In March 2022, The New Statesman (Britain’s leading current affairs and politics magazine), launched ‘State of the Nation’; an informative data site that aims to provide information on Britain through stats, facts, charts and ‘easy-to-read’ data. Typical content includes news, cultural and political statistic features and useful or interactive visualisations of data in maps or charts.

The New Statesman used the TravelTime API for an interesting map-based gamification feature, in an article about the recently launched Elizabeth Line. We spoke with Ben van der Merwe, a data journalist at The New Statesman, to understand how TravelTime enabled the build of this feature.

An interactive TravelTime powered map for calculating journey time

The Elizabeth Line opened in May, promising reduced commute times and travel efficiency for many. The New Statesman’s article challenged readers to map-out and calculate their own tube line route, asking: Could you do better at designing a new layout for the London Underground?  

A visual map of London is provided, broken down into clickable regional tiles. The user can then select an end point and add further stops along the way. Once the route is complete, the user clicks on ‘calculate’ to see how long the total journey would take on the underground line they’d created. The results are sharable, via Twitter, a copied link or downloadable screenshot.

To build the feature, Ben needed a programming solution that could calculate travel times from one geographical location to another. He initially set to work using R (a programming language for statistical calculations and graphics) and JavaScript.

“In using R, I tried a number of packages but none were really suitable for what we needed. One was connected to Google, which didn’t function properly and only considered train travel time.” said Ben.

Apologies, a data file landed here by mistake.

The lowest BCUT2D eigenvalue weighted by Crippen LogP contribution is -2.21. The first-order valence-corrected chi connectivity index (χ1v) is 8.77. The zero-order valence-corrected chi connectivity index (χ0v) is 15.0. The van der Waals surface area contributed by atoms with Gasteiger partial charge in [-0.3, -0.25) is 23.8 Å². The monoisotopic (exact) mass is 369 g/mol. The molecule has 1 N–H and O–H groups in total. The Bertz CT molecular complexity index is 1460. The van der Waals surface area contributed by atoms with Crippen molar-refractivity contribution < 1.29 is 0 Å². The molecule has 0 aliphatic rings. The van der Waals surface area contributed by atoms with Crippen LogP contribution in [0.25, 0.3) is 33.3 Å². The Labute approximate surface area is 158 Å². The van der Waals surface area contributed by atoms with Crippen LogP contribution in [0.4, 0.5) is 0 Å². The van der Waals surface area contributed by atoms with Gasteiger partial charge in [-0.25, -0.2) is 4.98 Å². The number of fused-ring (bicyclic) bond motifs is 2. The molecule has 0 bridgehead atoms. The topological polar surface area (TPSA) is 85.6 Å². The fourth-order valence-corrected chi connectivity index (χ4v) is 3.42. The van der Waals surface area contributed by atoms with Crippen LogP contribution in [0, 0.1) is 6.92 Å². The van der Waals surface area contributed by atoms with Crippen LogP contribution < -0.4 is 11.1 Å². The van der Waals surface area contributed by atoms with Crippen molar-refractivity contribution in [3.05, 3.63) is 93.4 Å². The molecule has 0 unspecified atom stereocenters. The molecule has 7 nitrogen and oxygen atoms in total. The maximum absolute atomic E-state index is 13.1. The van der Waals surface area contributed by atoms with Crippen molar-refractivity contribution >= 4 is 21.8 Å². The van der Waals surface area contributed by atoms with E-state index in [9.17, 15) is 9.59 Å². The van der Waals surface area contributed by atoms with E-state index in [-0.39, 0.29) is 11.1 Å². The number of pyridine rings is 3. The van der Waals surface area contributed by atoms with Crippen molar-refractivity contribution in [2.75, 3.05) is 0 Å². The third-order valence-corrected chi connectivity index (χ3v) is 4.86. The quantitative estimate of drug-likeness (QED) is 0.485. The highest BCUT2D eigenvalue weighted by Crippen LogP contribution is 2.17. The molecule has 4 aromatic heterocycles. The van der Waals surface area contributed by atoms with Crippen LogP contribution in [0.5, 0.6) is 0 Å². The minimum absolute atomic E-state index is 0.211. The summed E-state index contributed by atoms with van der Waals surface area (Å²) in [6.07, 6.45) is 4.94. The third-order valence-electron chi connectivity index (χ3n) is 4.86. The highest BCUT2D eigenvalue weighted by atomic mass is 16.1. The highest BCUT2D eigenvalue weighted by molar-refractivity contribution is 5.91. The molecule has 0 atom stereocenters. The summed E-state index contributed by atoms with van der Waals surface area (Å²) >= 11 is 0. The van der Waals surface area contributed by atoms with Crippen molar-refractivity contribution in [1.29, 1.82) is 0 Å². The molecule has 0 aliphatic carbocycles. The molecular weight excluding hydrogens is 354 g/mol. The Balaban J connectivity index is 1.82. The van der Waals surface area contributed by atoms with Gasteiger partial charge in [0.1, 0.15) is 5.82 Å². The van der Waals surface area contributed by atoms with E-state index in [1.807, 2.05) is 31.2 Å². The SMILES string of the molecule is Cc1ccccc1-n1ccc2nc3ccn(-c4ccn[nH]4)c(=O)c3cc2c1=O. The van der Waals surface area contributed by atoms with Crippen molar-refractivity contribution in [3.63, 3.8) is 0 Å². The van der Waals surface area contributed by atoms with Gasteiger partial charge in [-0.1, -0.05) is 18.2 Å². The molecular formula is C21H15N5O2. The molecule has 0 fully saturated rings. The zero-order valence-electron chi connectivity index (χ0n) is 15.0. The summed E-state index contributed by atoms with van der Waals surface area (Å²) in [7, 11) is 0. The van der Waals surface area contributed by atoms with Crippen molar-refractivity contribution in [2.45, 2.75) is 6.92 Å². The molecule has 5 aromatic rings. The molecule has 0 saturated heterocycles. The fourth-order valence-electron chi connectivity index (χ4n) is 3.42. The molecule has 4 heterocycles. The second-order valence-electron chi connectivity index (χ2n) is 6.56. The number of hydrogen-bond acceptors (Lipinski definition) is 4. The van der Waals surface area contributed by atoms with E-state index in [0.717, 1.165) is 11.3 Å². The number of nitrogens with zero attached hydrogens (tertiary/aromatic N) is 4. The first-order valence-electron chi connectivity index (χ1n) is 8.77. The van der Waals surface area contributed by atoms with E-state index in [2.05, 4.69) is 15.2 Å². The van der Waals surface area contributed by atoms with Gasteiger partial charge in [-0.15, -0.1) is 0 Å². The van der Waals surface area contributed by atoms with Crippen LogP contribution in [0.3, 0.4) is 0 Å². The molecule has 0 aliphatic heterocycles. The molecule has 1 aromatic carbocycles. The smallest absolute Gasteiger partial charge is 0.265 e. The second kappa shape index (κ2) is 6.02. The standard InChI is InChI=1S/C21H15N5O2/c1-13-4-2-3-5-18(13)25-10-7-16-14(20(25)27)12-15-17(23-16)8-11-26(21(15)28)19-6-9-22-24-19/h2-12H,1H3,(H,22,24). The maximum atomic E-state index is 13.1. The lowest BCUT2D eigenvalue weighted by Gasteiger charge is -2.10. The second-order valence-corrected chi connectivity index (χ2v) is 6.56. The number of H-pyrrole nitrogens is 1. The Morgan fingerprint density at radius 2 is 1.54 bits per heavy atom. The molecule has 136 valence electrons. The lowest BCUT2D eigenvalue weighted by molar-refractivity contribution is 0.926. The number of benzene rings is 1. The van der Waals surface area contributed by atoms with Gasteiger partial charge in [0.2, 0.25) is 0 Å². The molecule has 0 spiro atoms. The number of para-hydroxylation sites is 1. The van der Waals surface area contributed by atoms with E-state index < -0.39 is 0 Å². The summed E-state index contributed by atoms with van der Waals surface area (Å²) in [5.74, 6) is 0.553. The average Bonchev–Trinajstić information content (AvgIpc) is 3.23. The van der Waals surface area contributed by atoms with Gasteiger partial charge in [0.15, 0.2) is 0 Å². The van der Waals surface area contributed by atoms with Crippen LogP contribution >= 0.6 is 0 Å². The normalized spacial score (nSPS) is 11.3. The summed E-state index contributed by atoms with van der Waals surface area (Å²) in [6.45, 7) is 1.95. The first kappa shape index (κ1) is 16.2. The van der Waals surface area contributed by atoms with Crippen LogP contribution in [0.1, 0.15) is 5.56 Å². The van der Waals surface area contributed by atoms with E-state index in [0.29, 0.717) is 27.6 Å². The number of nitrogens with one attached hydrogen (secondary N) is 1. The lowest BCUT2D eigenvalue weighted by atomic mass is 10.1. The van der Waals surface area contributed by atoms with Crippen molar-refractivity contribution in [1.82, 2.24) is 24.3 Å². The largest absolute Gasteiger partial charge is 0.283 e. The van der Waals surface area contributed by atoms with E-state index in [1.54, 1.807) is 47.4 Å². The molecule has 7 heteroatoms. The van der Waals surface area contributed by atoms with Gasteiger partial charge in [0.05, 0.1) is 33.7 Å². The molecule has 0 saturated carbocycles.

He then contacted TravelTime directly, to gain direct access to the TravelTime API. Having attempted numerous routes to a solution using queue.js and R, he explained to the TravelTime team that he needed something to meet a higher scale; enabling more detailed analysis and variables.

“I had some backup alternatives in mind, but they wouldn’t have been as detailed or as interesting. I wanted to combine arbitrary variables of walking speeds, buses, ethnic and class factors, to calculate reliable commuting pattern data. The TravelTime API made this possible.”

Ben used TravelTime in the pre-processing stage. He split central London up into MSOA areas for the Greater London regions. He then had to calculate how long it would take for an individual to travel from one of these regions to another (additional stops considered), presenting the user with an accurate estimate of how long it would take them to get to work using the tube route they’d invented.

Benefit of using TravelTime vs other options, such as Google

Ben said that using Google APIs would’ve been very manual, with a rate limit that would’ve made the calculations very time consuming. And also, he felt hindered by Google’s limitations on transport mode.

Other analysis made using the TravelTime API  

Comparing commute times with and without the Elizabeth Line to identify average commute time savings. This was visualized with a bar chart as well as an interactive map.

Ben said:

“The TravelTime API enabled us to create an interactive feature for our ‘State of The Nation’ site. It’s essential that any data published by us, even in the context of ‘fun’, is accurate. TravelTime made sure we could build this feature with integrity. It was also super helpful that the API SDKs were quick and easy to use, making data analysis painless”.  

Read the full article here:

Create travel time polygons and matrices with the TravelTime API

Create travel time polygons and matrices with the TravelTime API